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A.             Greeting and Thanksgiving - 1:1-11

1.              The author - 1:1a

a.              his calling: an apostle (by the will of God)

"But when he describes himself as 'an apostle by the will of God,' he is not emphasizing his own obedience or response to a divine call. He is, instead, emphasizing the call itself, God's sovereign initiative in establishing him in an office to which he was destined even before his birth (Gal. 1:15) and for which, apart from the grace of God, he is in no way qualified. The apostolic authority about which he reminds his readers is based not in any personal merit of his own but solely in the grace of God which had been given to him" (Furnish, 102).

b.              his colleague: Timothy (our brother)

2.              The Addressees - 1:1b

a.              the church of God in Corinth

There is irony and veiled rebuke in this description of the Christian community: How could the church of God be in such a godless city as Corinth? How could the church of God be so ungodlike in its divisions and its treatment of God's apostle?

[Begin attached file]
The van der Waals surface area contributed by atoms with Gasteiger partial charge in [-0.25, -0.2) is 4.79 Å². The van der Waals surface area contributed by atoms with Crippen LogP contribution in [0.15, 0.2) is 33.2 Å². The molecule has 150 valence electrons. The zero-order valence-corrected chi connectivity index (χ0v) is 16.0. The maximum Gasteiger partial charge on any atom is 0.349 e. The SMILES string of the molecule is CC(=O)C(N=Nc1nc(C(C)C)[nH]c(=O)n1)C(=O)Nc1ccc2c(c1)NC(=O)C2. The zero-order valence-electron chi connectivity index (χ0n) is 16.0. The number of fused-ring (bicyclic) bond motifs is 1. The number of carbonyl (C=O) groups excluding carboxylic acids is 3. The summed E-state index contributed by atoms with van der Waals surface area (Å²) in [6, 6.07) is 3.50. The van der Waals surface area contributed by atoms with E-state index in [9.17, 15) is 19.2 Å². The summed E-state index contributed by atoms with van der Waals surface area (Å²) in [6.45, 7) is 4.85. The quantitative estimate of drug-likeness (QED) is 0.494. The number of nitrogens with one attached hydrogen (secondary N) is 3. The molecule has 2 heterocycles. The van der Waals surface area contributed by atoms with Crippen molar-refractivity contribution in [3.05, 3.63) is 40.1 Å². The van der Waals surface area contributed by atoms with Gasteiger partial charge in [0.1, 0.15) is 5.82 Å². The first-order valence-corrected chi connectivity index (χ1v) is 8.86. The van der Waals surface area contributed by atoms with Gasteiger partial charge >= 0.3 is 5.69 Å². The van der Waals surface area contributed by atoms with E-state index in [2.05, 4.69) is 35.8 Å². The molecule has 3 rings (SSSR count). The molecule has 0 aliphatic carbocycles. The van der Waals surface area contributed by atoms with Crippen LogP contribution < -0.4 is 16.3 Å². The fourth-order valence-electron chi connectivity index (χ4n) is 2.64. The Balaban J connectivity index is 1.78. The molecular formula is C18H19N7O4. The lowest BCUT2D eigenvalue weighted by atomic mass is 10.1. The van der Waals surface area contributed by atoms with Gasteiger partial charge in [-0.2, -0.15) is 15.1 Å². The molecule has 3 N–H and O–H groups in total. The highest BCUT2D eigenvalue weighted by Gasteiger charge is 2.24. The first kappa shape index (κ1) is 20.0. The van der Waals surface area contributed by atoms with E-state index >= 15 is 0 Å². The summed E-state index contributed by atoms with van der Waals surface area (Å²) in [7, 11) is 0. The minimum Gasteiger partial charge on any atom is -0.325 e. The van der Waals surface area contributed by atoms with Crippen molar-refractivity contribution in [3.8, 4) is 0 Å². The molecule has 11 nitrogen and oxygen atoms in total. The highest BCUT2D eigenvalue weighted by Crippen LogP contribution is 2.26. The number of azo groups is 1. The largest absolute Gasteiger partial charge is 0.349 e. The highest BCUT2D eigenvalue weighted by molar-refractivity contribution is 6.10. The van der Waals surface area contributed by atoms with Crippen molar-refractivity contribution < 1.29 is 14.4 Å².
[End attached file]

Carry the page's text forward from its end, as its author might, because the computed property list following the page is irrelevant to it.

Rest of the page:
b.              all the saints in Achaia (cf. Rom. 16:1; Acts 17:34)

The wider scope of addressees indicates that the theological principles articulated in this letter have universal application and are not restricted to the immediate issues that concern Paul and his relationship to the Corinthian church.

The word "saint" (as with the word "priest") is always found in the plural in the NT, with but once exception (Ph. 4:21; but even there, Paul refers to "every" saint!). What are the implications of this?

3.              The Salutation - 1:2

a.              grace - 1:2a

Paul begins all of his letters by blessing his readers with the "grace" of God. This reference to "grace" is more than a standard literary device by which letters were begun. It is a sincere prayer for the release of divine favor and power into the lives of those to whom he writes. It is also significant that at the beginning of Paul's letters he says, "Grace [be] to you," while the blessings at the end say, "Grace [be] with you." Why? Piper suggests that